Plot: A man juggles searching for his wife’s murderer and keeping his short-term memory loss from being an obstacle.
The entire point of Blindspot is to see things that we were supposed to have seen ages ago but obviously never did for a number of reasons, most notably laziness in my case. Memento is definitely one of these films, and after watching it I am so happy that 1) I finally got to it and 2) somehow avoided spoilers all this time.
Directed by one of the craftiest and most intelligent filmmakers of our time, Memento is some of Christopher Nolan’s finest work. And it should be clear that nearly all of his work is fine – Prestige was on my Blindspot in 2015, I loved Interstellar, Inception blew my mind on a level that I still haven’t written a review for it. Those Batman movies? Dark and heavy and undeniably brilliant. Memento is some of his earlier work, and definitely some of the best that he’s ever embarked on. The directing is excellent, naturally – the black and white and color alternating between past and present. GENIUS.
Guy Pearce plays Leonard, a man with short term memory loss. That alone fascinated me from a medical viewpoint. Memories and retention of them are so fascinating and complex and the Nolan brothers managed to bring Leonard to life in a way that gives insight to the complexity of his problem. Leonard is highly organized and tackles his memory loss by notes and tattoos. I kept hoping he had some form of a tattoo on his back that would resolve a lot of his problems. Alas, he didn’t, but his tattoos on the front of his body were highly informative and disturbing. Pearce also gives the performance of his career in my opinion – tightly controlled and methodical, this role would have been a disaster in a less accomplished actor’s hands.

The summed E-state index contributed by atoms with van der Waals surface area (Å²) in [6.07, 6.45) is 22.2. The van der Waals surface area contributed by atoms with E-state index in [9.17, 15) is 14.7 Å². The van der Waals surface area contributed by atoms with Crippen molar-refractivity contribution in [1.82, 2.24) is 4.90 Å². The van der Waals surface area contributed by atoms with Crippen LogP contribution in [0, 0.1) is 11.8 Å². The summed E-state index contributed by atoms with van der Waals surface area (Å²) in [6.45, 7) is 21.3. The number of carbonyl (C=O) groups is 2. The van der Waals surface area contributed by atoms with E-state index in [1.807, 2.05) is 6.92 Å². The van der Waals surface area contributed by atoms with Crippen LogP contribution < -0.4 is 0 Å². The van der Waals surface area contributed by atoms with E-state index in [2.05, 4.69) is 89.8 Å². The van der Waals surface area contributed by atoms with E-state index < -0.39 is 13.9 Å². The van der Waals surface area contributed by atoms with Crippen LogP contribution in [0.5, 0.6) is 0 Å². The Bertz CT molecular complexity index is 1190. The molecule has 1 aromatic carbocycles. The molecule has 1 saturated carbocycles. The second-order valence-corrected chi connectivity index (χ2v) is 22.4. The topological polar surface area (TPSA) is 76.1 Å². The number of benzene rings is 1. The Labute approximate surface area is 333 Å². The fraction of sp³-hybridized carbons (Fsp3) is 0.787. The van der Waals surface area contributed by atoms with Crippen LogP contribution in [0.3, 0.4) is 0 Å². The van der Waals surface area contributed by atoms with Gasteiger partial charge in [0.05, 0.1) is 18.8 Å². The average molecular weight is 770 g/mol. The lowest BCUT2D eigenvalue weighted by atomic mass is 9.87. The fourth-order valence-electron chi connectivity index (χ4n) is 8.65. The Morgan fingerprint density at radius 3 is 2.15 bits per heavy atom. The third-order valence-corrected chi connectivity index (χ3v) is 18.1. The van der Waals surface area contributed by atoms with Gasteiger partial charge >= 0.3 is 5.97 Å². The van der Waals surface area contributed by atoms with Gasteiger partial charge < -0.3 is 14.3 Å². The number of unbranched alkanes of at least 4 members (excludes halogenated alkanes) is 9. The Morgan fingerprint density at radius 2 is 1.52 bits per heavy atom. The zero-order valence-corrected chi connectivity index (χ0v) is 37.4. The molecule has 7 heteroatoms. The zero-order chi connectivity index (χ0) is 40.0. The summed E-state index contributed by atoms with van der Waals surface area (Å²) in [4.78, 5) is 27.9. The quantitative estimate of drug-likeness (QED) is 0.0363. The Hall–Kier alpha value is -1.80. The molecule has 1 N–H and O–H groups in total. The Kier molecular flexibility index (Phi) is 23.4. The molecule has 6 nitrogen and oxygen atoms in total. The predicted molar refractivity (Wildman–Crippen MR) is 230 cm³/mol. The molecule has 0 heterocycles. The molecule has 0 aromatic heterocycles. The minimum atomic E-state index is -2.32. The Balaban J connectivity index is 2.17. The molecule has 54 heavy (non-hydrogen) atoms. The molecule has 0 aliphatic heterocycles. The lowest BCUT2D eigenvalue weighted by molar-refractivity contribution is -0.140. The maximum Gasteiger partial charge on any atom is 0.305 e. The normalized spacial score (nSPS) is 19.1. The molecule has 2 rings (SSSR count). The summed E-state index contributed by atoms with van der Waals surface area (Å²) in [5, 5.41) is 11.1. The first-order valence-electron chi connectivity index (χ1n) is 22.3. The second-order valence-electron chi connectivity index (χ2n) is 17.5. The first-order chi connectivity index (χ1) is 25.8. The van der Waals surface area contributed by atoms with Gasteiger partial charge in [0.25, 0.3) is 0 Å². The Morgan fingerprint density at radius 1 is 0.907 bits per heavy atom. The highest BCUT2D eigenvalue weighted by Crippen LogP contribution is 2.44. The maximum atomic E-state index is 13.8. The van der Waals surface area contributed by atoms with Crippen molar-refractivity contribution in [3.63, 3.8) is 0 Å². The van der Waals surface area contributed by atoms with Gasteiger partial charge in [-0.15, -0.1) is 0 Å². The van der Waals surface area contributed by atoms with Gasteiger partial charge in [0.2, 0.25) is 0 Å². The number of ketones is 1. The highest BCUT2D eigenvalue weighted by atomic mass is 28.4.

The other characters are all a bunch of shady fellows you can never quite pin down – are they bad, are they misusing our guy, what exactly is going down. Assistance is provided due to the movie moving backwards – Leonard never knows what he did yesterday, but at least we do. It quickly becomes apparent that Natalie (Carrie Ann Moss) isn’t what she pretends to be to Leonard, and it is very very easy to quickly learn to hate her. I STILL have no idea whether Teddy (Joe Pantoliano) is a villain or what. He’s most certainly not a good guy and is one of the best grey characters in the story.
The directing is unique and brilliant – stark black and white alternating between current events that are depicted in color – I have to admit I only noticed that part afterwards reading up about it – it is quickly clear that the movie is moving backwards in a way, but the clear difference isn’t something I immediately picked up on. I’ll definitely have to see this again at some stage.
So that is basically it for my second last Blindspot of 2016. I kicked against watching it, but in the end I was so entertained that it will definitely make one of my favorites of this year.